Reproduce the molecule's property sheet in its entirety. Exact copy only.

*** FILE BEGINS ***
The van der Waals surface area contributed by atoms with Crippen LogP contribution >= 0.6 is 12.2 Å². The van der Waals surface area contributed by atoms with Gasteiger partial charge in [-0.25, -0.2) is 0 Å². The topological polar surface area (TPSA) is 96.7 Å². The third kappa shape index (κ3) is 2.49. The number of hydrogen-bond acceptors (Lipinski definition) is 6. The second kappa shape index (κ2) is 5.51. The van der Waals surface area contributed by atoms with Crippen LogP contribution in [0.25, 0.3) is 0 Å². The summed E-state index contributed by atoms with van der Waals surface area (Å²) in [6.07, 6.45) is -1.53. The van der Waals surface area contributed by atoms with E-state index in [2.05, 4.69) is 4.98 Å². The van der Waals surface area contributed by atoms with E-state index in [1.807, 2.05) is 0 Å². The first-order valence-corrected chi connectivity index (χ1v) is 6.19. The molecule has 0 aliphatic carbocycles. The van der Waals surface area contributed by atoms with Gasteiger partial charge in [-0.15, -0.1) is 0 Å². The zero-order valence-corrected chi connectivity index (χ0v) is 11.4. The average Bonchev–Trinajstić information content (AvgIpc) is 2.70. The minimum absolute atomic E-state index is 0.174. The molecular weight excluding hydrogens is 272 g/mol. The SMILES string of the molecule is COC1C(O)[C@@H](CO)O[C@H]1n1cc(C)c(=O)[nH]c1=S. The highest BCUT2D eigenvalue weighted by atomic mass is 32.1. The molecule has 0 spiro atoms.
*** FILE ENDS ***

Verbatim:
The van der Waals surface area contributed by atoms with Crippen LogP contribution >= 0.6 is 12.2 Å². The van der Waals surface area contributed by atoms with Gasteiger partial charge in [-0.25, -0.2) is 0 Å². The topological polar surface area (TPSA) is 96.7 Å². The third kappa shape index (κ3) is 2.49. The number of hydrogen-bond acceptors (Lipinski definition) is 6. The second kappa shape index (κ2) is 5.51. The van der Waals surface area contributed by atoms with Crippen LogP contribution in [0.25, 0.3) is 0 Å². The summed E-state index contributed by atoms with van der Waals surface area (Å²) in [6.07, 6.45) is -1.53. The van der Waals surface area contributed by atoms with E-state index in [2.05, 4.69) is 4.98 Å². The van der Waals surface area contributed by atoms with E-state index in [1.807, 2.05) is 0 Å². The first-order valence-corrected chi connectivity index (χ1v) is 6.19. The molecule has 0 aliphatic carbocycles. The van der Waals surface area contributed by atoms with Gasteiger partial charge in [-0.15, -0.1) is 0 Å². The zero-order valence-corrected chi connectivity index (χ0v) is 11.4. The average Bonchev–Trinajstić information content (AvgIpc) is 2.70. The minimum absolute atomic E-state index is 0.174. The molecular weight excluding hydrogens is 272 g/mol. The SMILES string of the molecule is COC1C(O)[C@@H](CO)O[C@H]1n1cc(C)c(=O)[nH]c1=S. The highest BCUT2D eigenvalue weighted by atomic mass is 32.1. The molecule has 0 spiro atoms.